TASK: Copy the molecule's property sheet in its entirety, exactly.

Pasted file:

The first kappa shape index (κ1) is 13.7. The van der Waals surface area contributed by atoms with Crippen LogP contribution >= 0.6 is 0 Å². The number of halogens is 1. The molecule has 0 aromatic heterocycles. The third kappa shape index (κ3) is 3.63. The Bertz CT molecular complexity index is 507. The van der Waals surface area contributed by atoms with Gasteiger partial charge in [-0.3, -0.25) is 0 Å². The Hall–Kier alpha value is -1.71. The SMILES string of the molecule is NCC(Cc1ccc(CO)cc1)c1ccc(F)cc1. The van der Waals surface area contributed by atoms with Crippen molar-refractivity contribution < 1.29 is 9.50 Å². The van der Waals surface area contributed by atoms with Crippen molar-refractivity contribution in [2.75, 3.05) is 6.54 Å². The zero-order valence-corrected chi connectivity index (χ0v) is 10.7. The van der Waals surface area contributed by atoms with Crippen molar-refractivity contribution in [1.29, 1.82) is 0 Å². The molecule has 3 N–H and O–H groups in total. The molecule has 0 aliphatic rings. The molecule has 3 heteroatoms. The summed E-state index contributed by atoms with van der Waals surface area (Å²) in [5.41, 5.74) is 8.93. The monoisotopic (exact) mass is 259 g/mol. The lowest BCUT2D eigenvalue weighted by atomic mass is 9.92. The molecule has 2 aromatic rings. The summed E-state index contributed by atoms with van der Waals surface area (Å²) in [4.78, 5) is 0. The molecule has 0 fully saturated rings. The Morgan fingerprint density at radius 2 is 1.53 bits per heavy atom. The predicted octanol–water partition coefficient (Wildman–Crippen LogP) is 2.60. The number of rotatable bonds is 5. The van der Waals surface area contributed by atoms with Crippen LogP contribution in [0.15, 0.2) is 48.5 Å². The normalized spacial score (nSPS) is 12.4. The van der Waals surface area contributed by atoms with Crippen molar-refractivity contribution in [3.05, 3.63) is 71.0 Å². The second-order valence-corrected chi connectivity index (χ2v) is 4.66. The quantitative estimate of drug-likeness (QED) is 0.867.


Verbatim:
The first kappa shape index (κ1) is 13.7. The van der Waals surface area contributed by atoms with Crippen LogP contribution >= 0.6 is 0 Å². The number of halogens is 1. The molecule has 0 aromatic heterocycles. The third kappa shape index (κ3) is 3.63. The Bertz CT molecular complexity index is 507. The van der Waals surface area contributed by atoms with Gasteiger partial charge in [-0.3, -0.25) is 0 Å². The Hall–Kier alpha value is -1.71. The SMILES string of the molecule is NCC(Cc1ccc(CO)cc1)c1ccc(F)cc1. The van der Waals surface area contributed by atoms with Crippen molar-refractivity contribution < 1.29 is 9.50 Å². The van der Waals surface area contributed by atoms with Crippen molar-refractivity contribution in [2.75, 3.05) is 6.54 Å². The zero-order valence-corrected chi connectivity index (χ0v) is 10.7. The van der Waals surface area contributed by atoms with Crippen molar-refractivity contribution in [1.29, 1.82) is 0 Å². The molecule has 3 N–H and O–H groups in total. The molecule has 0 aliphatic rings. The molecule has 3 heteroatoms. The summed E-state index contributed by atoms with van der Waals surface area (Å²) in [5.41, 5.74) is 8.93. The monoisotopic (exact) mass is 259 g/mol. The lowest BCUT2D eigenvalue weighted by atomic mass is 9.92. The molecule has 2 aromatic rings. The summed E-state index contributed by atoms with van der Waals surface area (Å²) in [4.78, 5) is 0. The molecule has 0 fully saturated rings. The Morgan fingerprint density at radius 2 is 1.53 bits per heavy atom. The predicted octanol–water partition coefficient (Wildman–Crippen LogP) is 2.60. The number of rotatable bonds is 5. The van der Waals surface area contributed by atoms with Crippen LogP contribution in [0.15, 0.2) is 48.5 Å². The normalized spacial score (nSPS) is 12.4. The van der Waals surface area contributed by atoms with Crippen molar-refractivity contribution in [3.05, 3.63) is 71.0 Å². The second-order valence-corrected chi connectivity index (χ2v) is 4.66. The quantitative estimate of drug-likeness (QED) is 0.867.